Best of 2017: Fiction Books

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I often feel overwhelmed by the number of great books I want to read and my lack of time to do so. Even if all I did was read for the rest of my life and I lived to 100, I wouldn’t have enough time read every book I’d like to. But as I wrote about here, we often fail to realize how much we actually get done. I catalog every book I read on Goodreads, so at the end of the year, I can look back and be surprised at just how many books I read. The total was 115 this year, including novels, non-fiction, comics, and audiobooks. I already went through my favorite comic books. Next up is are my favorite fiction books I read in 2017.

1. Stories of Your Life and Others by Ted Chiang – (2002)

I’d read a couple of Ted Chiang’s short stories before this, but after seeing and loving the movie Arrival (based on his short story “Story of Your Life”) I had to go back and read all of his work. Arrival/Story of Your Life is one of those rare occurrences where the movie and book, though different, are equally great. Chiang’s other stories are fantastic as well. He writes some of the smartest mind-bending science fiction today. Ted Chiang is rare in that he exclusively writes short stories, which I admire, as compressing your material to is bare essence can be more difficult than writing an overlong novel.

2. Do Androids Dream of Electric Sheep? by Philip K. Dick – (1968)

Speaking of movies equally as great as the book… I had seen Blade Runner many times, but I finally read the source material for the first time this past year. It varies a bit from the movie, especially around the central question of Deckard’s humanity, but both narratives are great for different reasons. I’ve read several other PKD books, and will continue to read his full bibliography, but Do Androids Dream of Electric Sheep? was my favorite book of his so far.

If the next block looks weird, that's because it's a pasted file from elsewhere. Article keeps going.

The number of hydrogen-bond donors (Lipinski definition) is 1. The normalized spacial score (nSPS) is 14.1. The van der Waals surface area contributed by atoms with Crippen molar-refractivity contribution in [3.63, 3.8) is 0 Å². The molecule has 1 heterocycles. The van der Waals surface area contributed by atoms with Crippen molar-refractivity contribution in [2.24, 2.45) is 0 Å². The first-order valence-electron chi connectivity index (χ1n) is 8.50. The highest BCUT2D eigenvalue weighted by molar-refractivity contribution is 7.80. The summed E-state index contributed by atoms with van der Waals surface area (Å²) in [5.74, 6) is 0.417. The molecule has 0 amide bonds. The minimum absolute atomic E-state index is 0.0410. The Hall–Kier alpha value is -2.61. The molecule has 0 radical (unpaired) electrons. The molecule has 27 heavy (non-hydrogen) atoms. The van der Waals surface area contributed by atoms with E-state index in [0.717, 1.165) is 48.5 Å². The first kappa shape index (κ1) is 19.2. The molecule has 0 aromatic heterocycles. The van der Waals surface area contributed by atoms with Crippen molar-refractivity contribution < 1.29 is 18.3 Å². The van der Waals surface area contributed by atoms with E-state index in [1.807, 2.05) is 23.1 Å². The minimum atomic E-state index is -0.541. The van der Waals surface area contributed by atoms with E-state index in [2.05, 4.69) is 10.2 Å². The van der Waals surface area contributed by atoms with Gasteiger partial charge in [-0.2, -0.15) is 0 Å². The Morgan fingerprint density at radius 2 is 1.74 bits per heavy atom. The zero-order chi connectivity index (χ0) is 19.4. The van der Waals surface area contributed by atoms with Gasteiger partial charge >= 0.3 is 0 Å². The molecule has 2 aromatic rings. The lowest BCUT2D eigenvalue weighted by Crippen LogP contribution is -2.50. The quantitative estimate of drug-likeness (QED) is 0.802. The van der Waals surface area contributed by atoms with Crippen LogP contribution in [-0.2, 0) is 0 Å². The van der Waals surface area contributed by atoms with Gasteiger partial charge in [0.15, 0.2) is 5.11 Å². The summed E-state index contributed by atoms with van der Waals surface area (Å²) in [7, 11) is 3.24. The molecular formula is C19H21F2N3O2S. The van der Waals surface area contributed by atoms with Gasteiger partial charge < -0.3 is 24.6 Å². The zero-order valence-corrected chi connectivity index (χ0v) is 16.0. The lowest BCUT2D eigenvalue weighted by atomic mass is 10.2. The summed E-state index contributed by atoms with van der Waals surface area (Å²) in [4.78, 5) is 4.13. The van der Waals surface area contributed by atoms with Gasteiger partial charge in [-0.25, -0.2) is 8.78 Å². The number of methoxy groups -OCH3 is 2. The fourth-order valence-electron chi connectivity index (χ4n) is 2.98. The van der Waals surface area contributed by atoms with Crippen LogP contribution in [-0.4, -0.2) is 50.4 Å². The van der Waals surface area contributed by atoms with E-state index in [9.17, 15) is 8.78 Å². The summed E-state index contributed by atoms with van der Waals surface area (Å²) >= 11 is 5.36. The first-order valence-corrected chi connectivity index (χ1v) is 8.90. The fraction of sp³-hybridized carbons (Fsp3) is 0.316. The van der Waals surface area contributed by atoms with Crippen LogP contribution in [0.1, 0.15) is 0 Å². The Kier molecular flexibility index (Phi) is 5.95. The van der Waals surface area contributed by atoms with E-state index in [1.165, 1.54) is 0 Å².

3. The Wise Man’s Fear (The Kingkiller Chronicle, #2) by Patrick Rothfuss – (2011)

The first book in this series (The Name of the Wind) topped my list last year, and the sequel did not disappoint. If you love Game of Thrones and are looking for a similar epic fantasy story with less incest and killing, this is it. I can’t wait for the conclusion to this trilogy.

4. One More Thing: Stories and Other Stories by B.J. Novak – (2014)

It doesn’t seem fair that actors can also be great authors, but B.J. Novak’s (Ryan from The Office) collection of short stories is fantastic. Really smart and funny.

5. Replay by Ken Grimwood – (1987)

I can’t believe this book hasn’t been made into a movie. It’s about a middle-aged man who dies of a heart attack then wakes up as a teenager and “replays” his life, then dies again, and replays again…and again… It’s kind of like Groundhog Day, but he repeats decades of his life as opposed to one day.

6. PopCo by Scarlett Thomas – (2009)

This is a unique story about a woman with an affinity for codebreaking who works for a toy company and gets embroiled in a mystery.

7. Disappearance at Devil’s Rock by Paul Tremblay – (2016)

Tremblay was on my top-10 list last year, and he continues to be one of my favorite authors working today. This one is a horror/mystery about a teenage boy who disappeared in the woods.

8. Underground Airlines by Ben H. Winters – (2017)

Winters is another of my favorite authors. I loved his The Last Policeman trilogy. Underground Airlines is set in a present-day alternate history version of America where the Civil War never happened and slavery remains legal in the South. The story follows an ex-slave who works undercover as a bounty hunter tracking down runaway slaves.

9. Annihilation by Jeff VanderMeer – (2014)

I actually read the full “Southern Reach” trilogy in 2017, but I liked the first book a lot more than the second two. I can’t wait to see the film adaptation coming out in 2018, written and directed by Alex Garland (Ex Machina), one of the best filmmakers working today.

10. Steppenwolf by Hermann Hesse – (1927)

I try to balance reading modern books with the classics. Hesse’s novel is a profound examination of suffering and what it means to be human.

Honorable mentions:

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